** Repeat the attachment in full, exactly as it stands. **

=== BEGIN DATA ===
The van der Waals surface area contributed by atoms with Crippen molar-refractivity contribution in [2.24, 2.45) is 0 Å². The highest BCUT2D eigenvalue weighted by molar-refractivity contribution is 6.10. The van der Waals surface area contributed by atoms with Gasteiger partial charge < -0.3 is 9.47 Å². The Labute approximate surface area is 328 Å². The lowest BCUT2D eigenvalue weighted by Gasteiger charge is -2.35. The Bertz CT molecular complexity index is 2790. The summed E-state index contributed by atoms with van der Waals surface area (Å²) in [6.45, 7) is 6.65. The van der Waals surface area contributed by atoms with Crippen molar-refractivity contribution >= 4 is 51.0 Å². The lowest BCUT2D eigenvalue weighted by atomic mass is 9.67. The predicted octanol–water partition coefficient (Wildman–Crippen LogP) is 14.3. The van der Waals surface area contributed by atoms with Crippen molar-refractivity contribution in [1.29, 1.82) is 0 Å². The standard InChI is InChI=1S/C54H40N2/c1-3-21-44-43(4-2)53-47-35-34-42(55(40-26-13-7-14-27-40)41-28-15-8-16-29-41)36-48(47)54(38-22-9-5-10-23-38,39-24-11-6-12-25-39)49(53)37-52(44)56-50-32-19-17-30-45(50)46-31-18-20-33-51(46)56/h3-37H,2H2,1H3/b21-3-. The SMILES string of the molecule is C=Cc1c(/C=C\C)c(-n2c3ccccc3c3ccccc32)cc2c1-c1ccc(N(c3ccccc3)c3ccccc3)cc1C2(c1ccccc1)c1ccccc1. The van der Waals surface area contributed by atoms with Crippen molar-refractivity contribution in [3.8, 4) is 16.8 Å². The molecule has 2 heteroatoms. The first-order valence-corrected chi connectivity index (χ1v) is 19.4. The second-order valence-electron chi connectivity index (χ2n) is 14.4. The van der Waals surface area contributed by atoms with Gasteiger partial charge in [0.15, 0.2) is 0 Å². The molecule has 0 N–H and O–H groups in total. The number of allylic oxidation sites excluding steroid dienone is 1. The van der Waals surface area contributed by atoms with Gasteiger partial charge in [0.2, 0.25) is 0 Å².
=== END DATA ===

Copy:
The van der Waals surface area contributed by atoms with Crippen molar-refractivity contribution in [2.24, 2.45) is 0 Å². The highest BCUT2D eigenvalue weighted by molar-refractivity contribution is 6.10. The van der Waals surface area contributed by atoms with Gasteiger partial charge < -0.3 is 9.47 Å². The Labute approximate surface area is 328 Å². The lowest BCUT2D eigenvalue weighted by Gasteiger charge is -2.35. The Bertz CT molecular complexity index is 2790. The summed E-state index contributed by atoms with van der Waals surface area (Å²) in [6.45, 7) is 6.65. The van der Waals surface area contributed by atoms with Crippen molar-refractivity contribution >= 4 is 51.0 Å². The lowest BCUT2D eigenvalue weighted by atomic mass is 9.67. The predicted octanol–water partition coefficient (Wildman–Crippen LogP) is 14.3. The van der Waals surface area contributed by atoms with Crippen molar-refractivity contribution in [1.29, 1.82) is 0 Å². The standard InChI is InChI=1S/C54H40N2/c1-3-21-44-43(4-2)53-47-35-34-42(55(40-26-13-7-14-27-40)41-28-15-8-16-29-41)36-48(47)54(38-22-9-5-10-23-38,39-24-11-6-12-25-39)49(53)37-52(44)56-50-32-19-17-30-45(50)46-31-18-20-33-51(46)56/h3-37H,2H2,1H3/b21-3-. The SMILES string of the molecule is C=Cc1c(/C=C\C)c(-n2c3ccccc3c3ccccc32)cc2c1-c1ccc(N(c3ccccc3)c3ccccc3)cc1C2(c1ccccc1)c1ccccc1. The van der Waals surface area contributed by atoms with Crippen molar-refractivity contribution in [3.8, 4) is 16.8 Å². The molecule has 2 heteroatoms. The first-order valence-corrected chi connectivity index (χ1v) is 19.4. The second-order valence-electron chi connectivity index (χ2n) is 14.4. The van der Waals surface area contributed by atoms with Gasteiger partial charge in [0.15, 0.2) is 0 Å². The molecule has 0 N–H and O–H groups in total. The number of allylic oxidation sites excluding steroid dienone is 1. The van der Waals surface area contributed by atoms with Gasteiger partial charge in [0.2, 0.25) is 0 Å².